Ideas for food with LOADS of milk?(14 Posts)
DD will soon start nursery for two days a week. She is ebf and a stubborn bottle refuser. She is 6 months old and has taken to solids quite well (I am mainly doing BLW with the odd spoon feed for soft food, she loves both the spoon and to feed herself). When she is having solids she will also get some sips of milk from a cup, but that's it. Only boob for her will do.
From how the settling-in sessions went, there is a concrete possibility she will only accept to have solids while at nursery. She will have milk morning and evening
and quite likely a few times at night but given that it will only be two days, I'm sort of ok with her having more solids on those days.
What shall I give her? She has more if she is spoon fed at the moment. She loves yogurt, but can she have too much cow's milk? She loves baby rice and milk smoothies with fruit, but again, can she have too much of those? Any other food that contains a lot of milk that I can give her?
Thanks for any ideas from a very anxious mum!
I had similar (dd is now nearly 10 years!)
I remember making lots of rice pudding (on hob rather than in oven as it was quicker)
also I added grated cheese into things such as mash or mashed veg.
Hello! Hopping on your thread as I have a six month old DS starting nursery full-time in two weeks who refuses bottles totally.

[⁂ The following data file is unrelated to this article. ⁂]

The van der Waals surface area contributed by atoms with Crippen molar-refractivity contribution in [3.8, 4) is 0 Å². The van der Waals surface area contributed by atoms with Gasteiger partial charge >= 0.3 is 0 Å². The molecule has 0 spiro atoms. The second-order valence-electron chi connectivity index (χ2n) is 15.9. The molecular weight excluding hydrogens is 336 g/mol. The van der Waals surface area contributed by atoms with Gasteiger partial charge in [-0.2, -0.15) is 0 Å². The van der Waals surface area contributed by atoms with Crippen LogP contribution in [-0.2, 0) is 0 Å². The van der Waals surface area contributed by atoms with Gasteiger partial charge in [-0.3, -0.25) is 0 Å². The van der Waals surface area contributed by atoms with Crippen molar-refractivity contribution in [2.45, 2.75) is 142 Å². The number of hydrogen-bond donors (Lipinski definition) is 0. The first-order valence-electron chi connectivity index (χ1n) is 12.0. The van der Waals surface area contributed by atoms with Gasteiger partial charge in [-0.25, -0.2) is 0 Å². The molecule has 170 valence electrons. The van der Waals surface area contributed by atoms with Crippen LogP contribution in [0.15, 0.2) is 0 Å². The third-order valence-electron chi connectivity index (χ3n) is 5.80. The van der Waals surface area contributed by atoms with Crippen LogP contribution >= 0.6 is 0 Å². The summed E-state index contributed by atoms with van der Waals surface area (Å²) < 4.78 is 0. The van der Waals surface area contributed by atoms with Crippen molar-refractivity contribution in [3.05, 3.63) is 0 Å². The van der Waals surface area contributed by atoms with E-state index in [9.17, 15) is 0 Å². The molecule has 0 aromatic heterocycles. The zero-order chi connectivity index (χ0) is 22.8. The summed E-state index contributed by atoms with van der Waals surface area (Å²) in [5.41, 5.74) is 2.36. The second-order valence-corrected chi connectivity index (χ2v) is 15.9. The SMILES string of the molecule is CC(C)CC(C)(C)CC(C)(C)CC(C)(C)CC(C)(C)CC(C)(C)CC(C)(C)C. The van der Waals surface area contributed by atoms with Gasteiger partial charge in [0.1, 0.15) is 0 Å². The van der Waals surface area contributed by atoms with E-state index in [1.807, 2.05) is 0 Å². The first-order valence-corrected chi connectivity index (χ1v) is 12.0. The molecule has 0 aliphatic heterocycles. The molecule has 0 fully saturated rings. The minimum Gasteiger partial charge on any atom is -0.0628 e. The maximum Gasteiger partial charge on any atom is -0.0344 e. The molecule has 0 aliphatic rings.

He is my second bottle refuser but his older brother was at least 9 months when he started nursery so eating more solids. (DS1 never took a bottle ever, despite the nursery claiming that he would probably submit to peer pressure...).
Looking forward to waking up eight times a night to breastfeed a ravenous and insatiable baby for the next year again....not.
Are 9 month old babies even aware of peer pressure? genuine question btw.
Could you make milk lollies (breast or cows) and take them to nursery?
Porridge for breakfast?
I don't think nine month old babies are really into peer pressure. I think the idea is that they are naturally curious so keen to try things that other babies do (eg drink bottles of milk). So often bottle refusers are more keen to try bottles in that environment with other babies.
But I suppose peer pressure does make it sound a bit like they are all egging each other on to have a quick ciggie behind the nursery bike sheds.
Anyway, DS1 never took a bottle at nursery. (He didn't start smoking though either. )
RubyrooUK sounds like we have a tough time ahead of us! Let's hope they eat lots of rice pudding and mash as suggested by onepieceoflollipop..
At least I feel less guilty about her refusing bottles. I did try everything I could think of, but she is my first and I thought that maybe, if only I had tried harder..
Pasta with cheese sauce, cauliflower and broccoli with cheese sauce, porridge, natural yoghurt with fruit.
Obviously make the sauce so it is not full of salt- I'm sure you know that but just in case!
My first was a bottle refuser. When dd2 came along, dd1 was nearly 4 and obsessed with feeding "her baby".I expressed loads of milk for weeks. Not that it helps you to know that, but it makes me
DS1 is constantly trying to breastfeed DS2, Onepiece.